Review: Iron Sky

The year is 2018.  African-American model James Washington is sent to the moon as part of a publicity stunt for the President of the United States as part of a re-election campaign.  But when his craft lands a little too close to a secret Nazi base, the Moon Führer believes Washington to be the advance scout of an attack force.  The time has finally come for the Fourth Reich to invade the Earth!

To pave the way for their invasion, ruthless Führer-to-be Klaus Adler and idealistic Renate Richter travel to Earth.  Their mission: to recruit as many as they can in the cause of National Socialism and seek out the power found in the devices known as “telephone computers.”

This is the setup for the sci-fi comedy Iron Sky, directed by Timo Vuorensola.  He and his film crew clearly have a love of classic science fiction, and they want to share it with you.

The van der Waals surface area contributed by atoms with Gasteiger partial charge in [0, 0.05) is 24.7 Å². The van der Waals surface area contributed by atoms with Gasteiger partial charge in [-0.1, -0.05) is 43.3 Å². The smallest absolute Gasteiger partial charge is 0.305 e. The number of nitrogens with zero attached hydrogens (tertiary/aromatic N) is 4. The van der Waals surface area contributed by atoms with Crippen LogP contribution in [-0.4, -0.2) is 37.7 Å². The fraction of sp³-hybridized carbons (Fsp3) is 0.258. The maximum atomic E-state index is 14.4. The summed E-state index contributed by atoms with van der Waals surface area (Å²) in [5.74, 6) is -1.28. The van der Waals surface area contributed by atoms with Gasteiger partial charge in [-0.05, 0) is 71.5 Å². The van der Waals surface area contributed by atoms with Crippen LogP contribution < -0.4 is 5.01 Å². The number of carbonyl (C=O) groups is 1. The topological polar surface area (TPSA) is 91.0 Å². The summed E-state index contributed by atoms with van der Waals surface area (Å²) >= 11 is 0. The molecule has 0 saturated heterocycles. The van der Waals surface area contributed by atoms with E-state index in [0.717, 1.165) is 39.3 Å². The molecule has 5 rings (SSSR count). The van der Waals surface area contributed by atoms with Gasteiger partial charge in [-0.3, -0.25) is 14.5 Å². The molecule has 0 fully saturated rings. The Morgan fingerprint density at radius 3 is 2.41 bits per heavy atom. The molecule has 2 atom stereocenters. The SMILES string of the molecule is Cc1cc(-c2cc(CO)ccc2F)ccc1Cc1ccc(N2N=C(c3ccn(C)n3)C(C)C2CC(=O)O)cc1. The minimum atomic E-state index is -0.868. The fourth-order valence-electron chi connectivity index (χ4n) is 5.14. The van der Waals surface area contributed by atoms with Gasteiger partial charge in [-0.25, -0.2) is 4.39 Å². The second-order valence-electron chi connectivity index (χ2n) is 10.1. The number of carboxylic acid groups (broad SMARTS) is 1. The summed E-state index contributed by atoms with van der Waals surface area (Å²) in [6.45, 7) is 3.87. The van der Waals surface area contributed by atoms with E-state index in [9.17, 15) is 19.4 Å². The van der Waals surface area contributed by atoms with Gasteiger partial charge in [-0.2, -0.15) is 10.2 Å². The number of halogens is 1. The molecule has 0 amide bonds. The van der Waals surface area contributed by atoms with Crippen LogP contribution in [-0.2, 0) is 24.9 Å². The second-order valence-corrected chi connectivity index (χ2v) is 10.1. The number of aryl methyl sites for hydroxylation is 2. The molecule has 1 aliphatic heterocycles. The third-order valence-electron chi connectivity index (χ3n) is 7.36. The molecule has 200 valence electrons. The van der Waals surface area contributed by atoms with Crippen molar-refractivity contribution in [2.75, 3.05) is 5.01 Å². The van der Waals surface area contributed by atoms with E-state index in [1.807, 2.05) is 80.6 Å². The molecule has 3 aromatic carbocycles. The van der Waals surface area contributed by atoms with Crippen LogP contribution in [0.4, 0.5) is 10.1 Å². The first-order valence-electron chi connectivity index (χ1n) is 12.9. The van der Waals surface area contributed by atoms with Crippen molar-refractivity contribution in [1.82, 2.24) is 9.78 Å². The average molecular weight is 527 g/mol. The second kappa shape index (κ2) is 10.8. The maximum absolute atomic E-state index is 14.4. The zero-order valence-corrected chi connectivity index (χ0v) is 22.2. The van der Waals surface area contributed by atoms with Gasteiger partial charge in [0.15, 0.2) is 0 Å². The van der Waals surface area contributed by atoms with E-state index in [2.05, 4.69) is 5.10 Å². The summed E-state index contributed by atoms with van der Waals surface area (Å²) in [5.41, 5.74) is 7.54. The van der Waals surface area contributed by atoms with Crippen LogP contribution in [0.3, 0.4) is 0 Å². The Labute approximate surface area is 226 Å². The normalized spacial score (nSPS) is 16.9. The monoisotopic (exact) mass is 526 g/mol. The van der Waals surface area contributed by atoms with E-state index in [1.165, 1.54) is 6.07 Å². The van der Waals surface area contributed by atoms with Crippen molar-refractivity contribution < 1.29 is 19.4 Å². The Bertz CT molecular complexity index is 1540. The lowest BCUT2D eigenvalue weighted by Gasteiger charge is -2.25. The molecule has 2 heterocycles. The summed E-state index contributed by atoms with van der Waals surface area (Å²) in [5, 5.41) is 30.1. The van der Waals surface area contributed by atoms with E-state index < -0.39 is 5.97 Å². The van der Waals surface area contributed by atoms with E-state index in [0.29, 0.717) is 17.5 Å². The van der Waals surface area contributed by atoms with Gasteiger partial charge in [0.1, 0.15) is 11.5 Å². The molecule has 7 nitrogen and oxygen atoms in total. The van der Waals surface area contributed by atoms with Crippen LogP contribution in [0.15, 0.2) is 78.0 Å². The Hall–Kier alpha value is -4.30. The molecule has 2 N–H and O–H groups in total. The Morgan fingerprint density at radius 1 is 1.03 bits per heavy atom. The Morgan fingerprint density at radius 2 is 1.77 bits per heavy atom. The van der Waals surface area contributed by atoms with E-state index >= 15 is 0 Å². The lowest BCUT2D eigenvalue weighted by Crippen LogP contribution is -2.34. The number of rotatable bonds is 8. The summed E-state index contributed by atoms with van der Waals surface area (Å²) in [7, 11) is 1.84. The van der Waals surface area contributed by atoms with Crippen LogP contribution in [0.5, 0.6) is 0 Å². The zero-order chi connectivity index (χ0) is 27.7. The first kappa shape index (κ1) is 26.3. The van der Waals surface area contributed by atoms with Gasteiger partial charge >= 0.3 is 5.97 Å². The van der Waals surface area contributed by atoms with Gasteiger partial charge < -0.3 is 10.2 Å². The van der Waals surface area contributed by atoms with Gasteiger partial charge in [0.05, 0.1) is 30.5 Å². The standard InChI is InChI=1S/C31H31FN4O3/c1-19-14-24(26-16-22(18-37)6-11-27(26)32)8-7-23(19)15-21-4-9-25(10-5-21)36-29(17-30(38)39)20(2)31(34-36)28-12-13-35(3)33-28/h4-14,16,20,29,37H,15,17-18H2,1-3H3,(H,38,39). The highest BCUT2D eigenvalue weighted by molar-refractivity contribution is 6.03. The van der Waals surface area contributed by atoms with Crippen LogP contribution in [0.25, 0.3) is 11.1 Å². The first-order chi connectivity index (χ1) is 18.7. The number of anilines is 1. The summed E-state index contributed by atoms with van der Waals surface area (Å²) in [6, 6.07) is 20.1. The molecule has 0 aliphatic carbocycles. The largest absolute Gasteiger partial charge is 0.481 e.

Hollywood, take note.  What follows is an hour and a half of some of the best science fiction to grace the screen in recent years.  No, it won’t compete with The Avengers, but name a non-tentpole movie, and this film will likely crush it.  Visually, it’s space opera – steampunk style.  The gothic-industrial design of the Nazi technology is as beautiful as it is terrible; you can tell the art department had a lot of fun with this one.  The space combat is one part The War of the Worlds, one part Star Wars.  Even the soundtrack is a masterstroke, drawing from the likes of Wagner (as one would expect) with musical cues from various John Williams scores, including “The Imperial March” and infamous Jaws theme.  The acting?  It’s pure B-movie, and you wouldn’t want it any other way for this.

Iron Sky is also some of the funniest and most direct political satire I’ve ever seen in my life, taking aim at pretty much everything the U.S. has done wrong since 1945.  The classic warning from history is that fascism cloaks itself in the colors of its own flag.  Iron Sky points it out with all of the subtlety and finesse of an episode of South Park.  I won’t spoil it here; let’s just say that neither side of the two-party system is safe from this one.

In short, this film is sheer genius.  I want more.

Iron Sky stars Julia Dietze, Gotz Otto, Christopher Kirby, and Peta Sergeant.  It is available in the U.S. today on Blu-ray and DVD.